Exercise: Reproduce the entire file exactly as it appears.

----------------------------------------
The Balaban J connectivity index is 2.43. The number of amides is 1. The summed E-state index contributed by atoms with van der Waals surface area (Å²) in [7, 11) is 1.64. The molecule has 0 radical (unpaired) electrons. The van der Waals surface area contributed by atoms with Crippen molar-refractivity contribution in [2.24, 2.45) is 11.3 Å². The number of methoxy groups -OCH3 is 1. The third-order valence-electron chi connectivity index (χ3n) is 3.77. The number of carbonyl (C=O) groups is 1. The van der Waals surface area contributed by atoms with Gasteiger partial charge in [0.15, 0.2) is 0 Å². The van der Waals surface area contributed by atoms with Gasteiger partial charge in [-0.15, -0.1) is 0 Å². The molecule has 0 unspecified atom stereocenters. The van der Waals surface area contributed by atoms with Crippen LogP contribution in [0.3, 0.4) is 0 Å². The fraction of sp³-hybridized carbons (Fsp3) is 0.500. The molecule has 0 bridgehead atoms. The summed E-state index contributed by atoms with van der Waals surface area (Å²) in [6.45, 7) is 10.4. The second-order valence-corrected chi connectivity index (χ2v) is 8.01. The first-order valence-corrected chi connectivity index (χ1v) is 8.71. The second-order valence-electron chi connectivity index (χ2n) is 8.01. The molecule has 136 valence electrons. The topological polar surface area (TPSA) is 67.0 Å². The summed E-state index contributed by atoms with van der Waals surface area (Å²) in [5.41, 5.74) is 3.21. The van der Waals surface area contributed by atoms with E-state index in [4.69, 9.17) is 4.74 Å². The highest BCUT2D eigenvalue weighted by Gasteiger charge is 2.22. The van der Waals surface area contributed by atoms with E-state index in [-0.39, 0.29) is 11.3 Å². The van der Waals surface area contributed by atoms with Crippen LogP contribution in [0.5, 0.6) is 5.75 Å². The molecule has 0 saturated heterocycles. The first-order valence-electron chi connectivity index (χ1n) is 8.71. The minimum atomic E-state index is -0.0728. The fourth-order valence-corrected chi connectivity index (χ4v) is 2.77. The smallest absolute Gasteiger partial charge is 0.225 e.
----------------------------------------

The Balaban J connectivity index is 2.43. The number of amides is 1. The summed E-state index contributed by atoms with van der Waals surface area (Å²) in [7, 11) is 1.64. The molecule has 0 radical (unpaired) electrons. The van der Waals surface area contributed by atoms with Crippen molar-refractivity contribution in [2.24, 2.45) is 11.3 Å². The number of methoxy groups -OCH3 is 1. The third-order valence-electron chi connectivity index (χ3n) is 3.77. The number of carbonyl (C=O) groups is 1. The van der Waals surface area contributed by atoms with Gasteiger partial charge in [0.15, 0.2) is 0 Å². The van der Waals surface area contributed by atoms with Gasteiger partial charge in [-0.15, -0.1) is 0 Å². The molecule has 0 unspecified atom stereocenters. The van der Waals surface area contributed by atoms with Crippen LogP contribution in [0.3, 0.4) is 0 Å². The fraction of sp³-hybridized carbons (Fsp3) is 0.500. The molecule has 0 bridgehead atoms. The summed E-state index contributed by atoms with van der Waals surface area (Å²) in [6.45, 7) is 10.4. The second-order valence-corrected chi connectivity index (χ2v) is 8.01. The first-order valence-corrected chi connectivity index (χ1v) is 8.71. The second-order valence-electron chi connectivity index (χ2n) is 8.01. The molecule has 136 valence electrons. The topological polar surface area (TPSA) is 67.0 Å². The summed E-state index contributed by atoms with van der Waals surface area (Å²) in [5.41, 5.74) is 3.21. The van der Waals surface area contributed by atoms with E-state index in [4.69, 9.17) is 4.74 Å². The highest BCUT2D eigenvalue weighted by Gasteiger charge is 2.22. The van der Waals surface area contributed by atoms with E-state index in [-0.39, 0.29) is 11.3 Å². The van der Waals surface area contributed by atoms with Crippen LogP contribution in [0.5, 0.6) is 5.75 Å². The molecule has 0 saturated heterocycles. The first-order valence-electron chi connectivity index (χ1n) is 8.71. The minimum atomic E-state index is -0.0728. The fourth-order valence-corrected chi connectivity index (χ4v) is 2.77. The smallest absolute Gasteiger partial charge is 0.225 e.